Trailblazers: Women in truck driving history
Most people likely see truck driving as a male-dominated industry. While it’s true that the number of male truck drivers outnumber the female drivers, women have certainly had a hand in shaping the transportation industry into what it is today. Some of these incredible women include:
Mary Fields, known as “Stagecoach Mary,” was born a slave around 1832. After the Civil War, she spent time taking in laundry, doing odd jobs, and working as a convent groundskeeper. Fields eventually made her way to Cascade, Mont. It was here that Fields, in her early 60s, got a contract from the U.S. Postal Service as a mail carrier. She was the second woman ever hired for this role in the United States. Fields had a team of horses and a mule named “Moses” who helped her deliver the mail. When the snow was too deep for her stagecoach, she did her route on snowshoes.
During World War I, many women had to step into jobs left vacant by men who went off to war. Luella Bates, credited with being the first female commercial truck driver, was a promotional driver and test drove Model B trucks. She was also known for being a mechanic and truck inspector.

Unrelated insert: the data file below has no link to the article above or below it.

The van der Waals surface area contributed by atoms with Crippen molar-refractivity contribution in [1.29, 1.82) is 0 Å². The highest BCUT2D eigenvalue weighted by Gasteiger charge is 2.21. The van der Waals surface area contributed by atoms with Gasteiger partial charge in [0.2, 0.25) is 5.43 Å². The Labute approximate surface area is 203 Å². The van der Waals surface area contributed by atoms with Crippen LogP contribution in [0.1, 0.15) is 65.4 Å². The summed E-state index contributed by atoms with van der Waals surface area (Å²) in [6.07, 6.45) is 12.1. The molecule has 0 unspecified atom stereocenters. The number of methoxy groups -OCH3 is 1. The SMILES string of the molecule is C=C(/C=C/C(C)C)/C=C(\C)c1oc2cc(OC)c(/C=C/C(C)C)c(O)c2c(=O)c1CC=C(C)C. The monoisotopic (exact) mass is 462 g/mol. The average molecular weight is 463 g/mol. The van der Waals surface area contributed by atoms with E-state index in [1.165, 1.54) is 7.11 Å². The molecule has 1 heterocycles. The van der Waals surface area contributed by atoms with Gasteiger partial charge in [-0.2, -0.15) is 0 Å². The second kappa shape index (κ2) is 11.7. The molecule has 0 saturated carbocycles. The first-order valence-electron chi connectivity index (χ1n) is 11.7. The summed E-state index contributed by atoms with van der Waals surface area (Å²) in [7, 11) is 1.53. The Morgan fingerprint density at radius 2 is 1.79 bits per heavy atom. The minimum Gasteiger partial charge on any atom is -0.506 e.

Lillie Elizabeth McGee Drennan got into the business of trucking during her second marriage. She and her husband started the Drennan Truck Line, and when they divorced, Drennan became the sole owner. Although Drennan spent much of her time running her successful business, she also continued to drive trucks herself and was well known for her stellar safety record. She was also a strong voice for workplace equality.
Similarly to Bates, Mazie Lanham became a truck driver during a time of war. Lanham was the first woman hired to drive for UPS in 1943. Women UPS drivers eventually became known as “Brown Betties”.
Adriesue “Bitsy” Gomez was certainly a trailblazing woman driver. In the mid-1970s, she formed the Coalition of Women Truck Drivers to fight discrimination and harassment in the industry.
March is Women’s History Month, and so we celebrate the Marys, the Luellas and the Mazies of our industry. The Lillies who push our industry to prioritize safety while being innovative. And the Bitsys who stand up for equal opportunities and a safe workplace. At Carter Express, we’re proud to support the women on our team and all women whose careers put them behind the wheel. Thank you for your hard work and for playing a valuable role in trucking.